The Myall Creek massacre of 28 Wirrayaraay people on 10 June 1838 (see map on opposite page) was one of the key events in the ongoing frontier war between settlers or intruders and the various Aboriginal peoples of Australia.2 It was an act of brutal murder, for which 11 non-Aboriginal perpetrators were tried and seven were hanged. As Lyndall Ryan points out in chapter 5, there had been a number of mass killings of Gamilaraay3 and Wirrayaraay people in the region over the previous year, in which many hundreds of lives were lost. The Myall Creek massacre and subsequent trial had a direct impact on policing in the colony, and affected the lives of people from different Aboriginal nations across eastern Australia. Its aftermath in the region then known as Northern New South Wales (NSW), where a Native Police force was formed a decade later, was extensive. Aboriginal responses to the event in both the past and the present provide new insights, including how people from different Aboriginal groups at the time may have heard about Myall Creek and other violent clashes with white settlers, and how their families remember frontier conflict today.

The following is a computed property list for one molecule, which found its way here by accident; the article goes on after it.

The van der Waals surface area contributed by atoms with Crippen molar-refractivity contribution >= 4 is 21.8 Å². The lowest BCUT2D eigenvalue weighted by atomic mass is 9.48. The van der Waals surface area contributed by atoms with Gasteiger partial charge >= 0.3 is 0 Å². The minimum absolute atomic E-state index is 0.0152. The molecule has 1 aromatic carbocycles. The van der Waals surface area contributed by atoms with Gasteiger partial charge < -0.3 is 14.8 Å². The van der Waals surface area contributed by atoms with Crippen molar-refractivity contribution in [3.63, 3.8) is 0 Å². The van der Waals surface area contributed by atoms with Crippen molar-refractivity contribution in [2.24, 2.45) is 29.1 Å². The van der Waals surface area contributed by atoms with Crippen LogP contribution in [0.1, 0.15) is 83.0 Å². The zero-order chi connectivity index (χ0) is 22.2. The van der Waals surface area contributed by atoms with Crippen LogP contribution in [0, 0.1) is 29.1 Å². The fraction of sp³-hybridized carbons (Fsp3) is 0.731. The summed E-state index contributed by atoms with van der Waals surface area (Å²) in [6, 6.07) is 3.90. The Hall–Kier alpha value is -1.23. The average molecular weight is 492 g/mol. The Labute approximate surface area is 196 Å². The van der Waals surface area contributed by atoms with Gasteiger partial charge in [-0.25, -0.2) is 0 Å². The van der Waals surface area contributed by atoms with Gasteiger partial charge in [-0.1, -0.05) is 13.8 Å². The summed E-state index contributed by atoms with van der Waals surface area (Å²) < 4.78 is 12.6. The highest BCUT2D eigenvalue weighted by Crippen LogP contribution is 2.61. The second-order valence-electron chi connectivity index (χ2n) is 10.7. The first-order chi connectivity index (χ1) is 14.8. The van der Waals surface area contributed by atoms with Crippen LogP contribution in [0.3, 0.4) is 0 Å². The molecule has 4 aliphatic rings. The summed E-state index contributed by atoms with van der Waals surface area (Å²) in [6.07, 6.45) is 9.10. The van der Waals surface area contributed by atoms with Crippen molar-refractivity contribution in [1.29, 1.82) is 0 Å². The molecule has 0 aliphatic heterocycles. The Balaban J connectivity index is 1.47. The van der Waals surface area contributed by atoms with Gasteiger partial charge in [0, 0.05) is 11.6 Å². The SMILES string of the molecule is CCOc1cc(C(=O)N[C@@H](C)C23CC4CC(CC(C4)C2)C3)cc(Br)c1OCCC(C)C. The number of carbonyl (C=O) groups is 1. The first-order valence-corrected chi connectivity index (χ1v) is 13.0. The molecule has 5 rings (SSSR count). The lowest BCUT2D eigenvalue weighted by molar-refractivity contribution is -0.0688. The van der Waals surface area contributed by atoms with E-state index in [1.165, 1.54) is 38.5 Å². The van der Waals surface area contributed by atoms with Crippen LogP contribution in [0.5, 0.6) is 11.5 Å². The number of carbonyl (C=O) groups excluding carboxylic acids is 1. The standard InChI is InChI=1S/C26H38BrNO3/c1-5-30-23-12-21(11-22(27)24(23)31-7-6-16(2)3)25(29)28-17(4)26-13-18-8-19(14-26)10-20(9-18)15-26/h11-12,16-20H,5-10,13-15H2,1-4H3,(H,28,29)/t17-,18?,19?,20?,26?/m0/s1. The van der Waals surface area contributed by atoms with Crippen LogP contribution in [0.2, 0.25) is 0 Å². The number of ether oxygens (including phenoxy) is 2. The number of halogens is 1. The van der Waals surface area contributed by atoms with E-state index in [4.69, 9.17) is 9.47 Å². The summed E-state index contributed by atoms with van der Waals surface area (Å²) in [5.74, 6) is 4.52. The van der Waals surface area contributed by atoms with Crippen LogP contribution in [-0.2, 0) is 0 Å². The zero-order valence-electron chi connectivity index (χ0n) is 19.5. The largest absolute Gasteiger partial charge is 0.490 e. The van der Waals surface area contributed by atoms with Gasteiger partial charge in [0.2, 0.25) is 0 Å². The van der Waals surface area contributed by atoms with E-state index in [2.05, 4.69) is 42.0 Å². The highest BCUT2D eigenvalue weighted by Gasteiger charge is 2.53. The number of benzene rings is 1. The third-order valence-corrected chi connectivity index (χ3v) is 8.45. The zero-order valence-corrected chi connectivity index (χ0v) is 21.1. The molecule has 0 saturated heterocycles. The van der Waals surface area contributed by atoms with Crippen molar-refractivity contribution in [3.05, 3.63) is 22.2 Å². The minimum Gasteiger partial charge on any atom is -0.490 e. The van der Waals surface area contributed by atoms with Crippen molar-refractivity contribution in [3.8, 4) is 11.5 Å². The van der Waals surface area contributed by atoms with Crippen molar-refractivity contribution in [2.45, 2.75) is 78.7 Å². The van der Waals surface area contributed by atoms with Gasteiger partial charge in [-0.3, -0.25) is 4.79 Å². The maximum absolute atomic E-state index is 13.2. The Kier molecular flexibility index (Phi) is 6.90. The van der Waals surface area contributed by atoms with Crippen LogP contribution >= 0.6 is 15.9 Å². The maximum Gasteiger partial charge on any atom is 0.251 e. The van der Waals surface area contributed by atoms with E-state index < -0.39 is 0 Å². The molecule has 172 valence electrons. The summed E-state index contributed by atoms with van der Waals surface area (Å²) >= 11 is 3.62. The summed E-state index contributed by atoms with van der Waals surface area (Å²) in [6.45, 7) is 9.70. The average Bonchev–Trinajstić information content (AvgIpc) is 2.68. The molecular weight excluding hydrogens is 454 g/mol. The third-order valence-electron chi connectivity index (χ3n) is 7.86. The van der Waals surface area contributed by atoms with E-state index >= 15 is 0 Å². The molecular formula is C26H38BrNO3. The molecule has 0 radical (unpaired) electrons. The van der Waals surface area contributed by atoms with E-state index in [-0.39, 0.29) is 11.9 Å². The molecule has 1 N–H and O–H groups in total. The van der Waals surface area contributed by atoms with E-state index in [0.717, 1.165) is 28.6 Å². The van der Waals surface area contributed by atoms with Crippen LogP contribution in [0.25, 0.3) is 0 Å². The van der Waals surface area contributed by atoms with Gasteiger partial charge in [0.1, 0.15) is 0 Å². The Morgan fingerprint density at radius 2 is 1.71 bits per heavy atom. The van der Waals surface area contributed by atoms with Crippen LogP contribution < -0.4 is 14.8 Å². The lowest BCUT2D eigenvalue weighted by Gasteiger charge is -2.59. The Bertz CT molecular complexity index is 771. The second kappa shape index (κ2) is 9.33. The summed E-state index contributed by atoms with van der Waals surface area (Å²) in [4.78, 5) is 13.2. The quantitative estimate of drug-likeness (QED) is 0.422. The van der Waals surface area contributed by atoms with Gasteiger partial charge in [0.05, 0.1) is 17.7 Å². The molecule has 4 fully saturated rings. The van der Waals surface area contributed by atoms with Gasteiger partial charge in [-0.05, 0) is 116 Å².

|Title of host publication||Remembering the Myall Creek massacre|
|Editors||Jane Lydon, Lyndall Ryan|
|Place of Publication||Sydney|
|Number of pages||21|
|ISBN (Electronic)||9781742244198, 174224419X|
|Publication status||Published - 2018|